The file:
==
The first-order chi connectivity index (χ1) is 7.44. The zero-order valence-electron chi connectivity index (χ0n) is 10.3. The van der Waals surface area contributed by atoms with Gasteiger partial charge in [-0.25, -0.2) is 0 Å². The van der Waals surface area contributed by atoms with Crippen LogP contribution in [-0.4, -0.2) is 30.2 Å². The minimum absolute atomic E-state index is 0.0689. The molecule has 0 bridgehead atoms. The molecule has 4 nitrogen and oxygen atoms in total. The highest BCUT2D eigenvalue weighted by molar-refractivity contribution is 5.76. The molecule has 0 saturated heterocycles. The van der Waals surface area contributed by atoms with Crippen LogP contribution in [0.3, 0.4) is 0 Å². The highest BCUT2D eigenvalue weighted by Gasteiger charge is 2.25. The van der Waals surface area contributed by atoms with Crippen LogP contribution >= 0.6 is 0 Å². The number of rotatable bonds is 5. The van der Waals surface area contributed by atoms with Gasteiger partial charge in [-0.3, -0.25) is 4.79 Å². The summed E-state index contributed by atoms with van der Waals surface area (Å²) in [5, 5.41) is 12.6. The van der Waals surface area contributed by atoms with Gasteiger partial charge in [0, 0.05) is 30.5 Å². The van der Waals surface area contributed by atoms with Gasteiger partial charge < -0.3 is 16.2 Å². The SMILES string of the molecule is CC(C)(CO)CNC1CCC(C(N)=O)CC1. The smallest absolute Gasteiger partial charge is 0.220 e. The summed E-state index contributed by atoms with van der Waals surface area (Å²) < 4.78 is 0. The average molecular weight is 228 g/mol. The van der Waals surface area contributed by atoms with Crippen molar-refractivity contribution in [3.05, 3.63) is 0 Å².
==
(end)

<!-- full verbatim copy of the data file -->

The first-order chi connectivity index (χ1) is 7.44. The zero-order valence-electron chi connectivity index (χ0n) is 10.3. The van der Waals surface area contributed by atoms with Gasteiger partial charge in [-0.25, -0.2) is 0 Å². The van der Waals surface area contributed by atoms with Crippen LogP contribution in [-0.4, -0.2) is 30.2 Å². The minimum absolute atomic E-state index is 0.0689. The molecule has 0 bridgehead atoms. The molecule has 4 nitrogen and oxygen atoms in total. The highest BCUT2D eigenvalue weighted by molar-refractivity contribution is 5.76. The molecule has 0 saturated heterocycles. The van der Waals surface area contributed by atoms with Crippen LogP contribution in [0.3, 0.4) is 0 Å². The highest BCUT2D eigenvalue weighted by Gasteiger charge is 2.25. The van der Waals surface area contributed by atoms with Crippen LogP contribution >= 0.6 is 0 Å². The number of rotatable bonds is 5. The van der Waals surface area contributed by atoms with Gasteiger partial charge in [-0.3, -0.25) is 4.79 Å². The summed E-state index contributed by atoms with van der Waals surface area (Å²) in [5, 5.41) is 12.6. The van der Waals surface area contributed by atoms with Gasteiger partial charge in [0, 0.05) is 30.5 Å². The van der Waals surface area contributed by atoms with Gasteiger partial charge < -0.3 is 16.2 Å². The SMILES string of the molecule is CC(C)(CO)CNC1CCC(C(N)=O)CC1. The smallest absolute Gasteiger partial charge is 0.220 e. The summed E-state index contributed by atoms with van der Waals surface area (Å²) < 4.78 is 0. The average molecular weight is 228 g/mol. The van der Waals surface area contributed by atoms with Crippen molar-refractivity contribution in [3.05, 3.63) is 0 Å².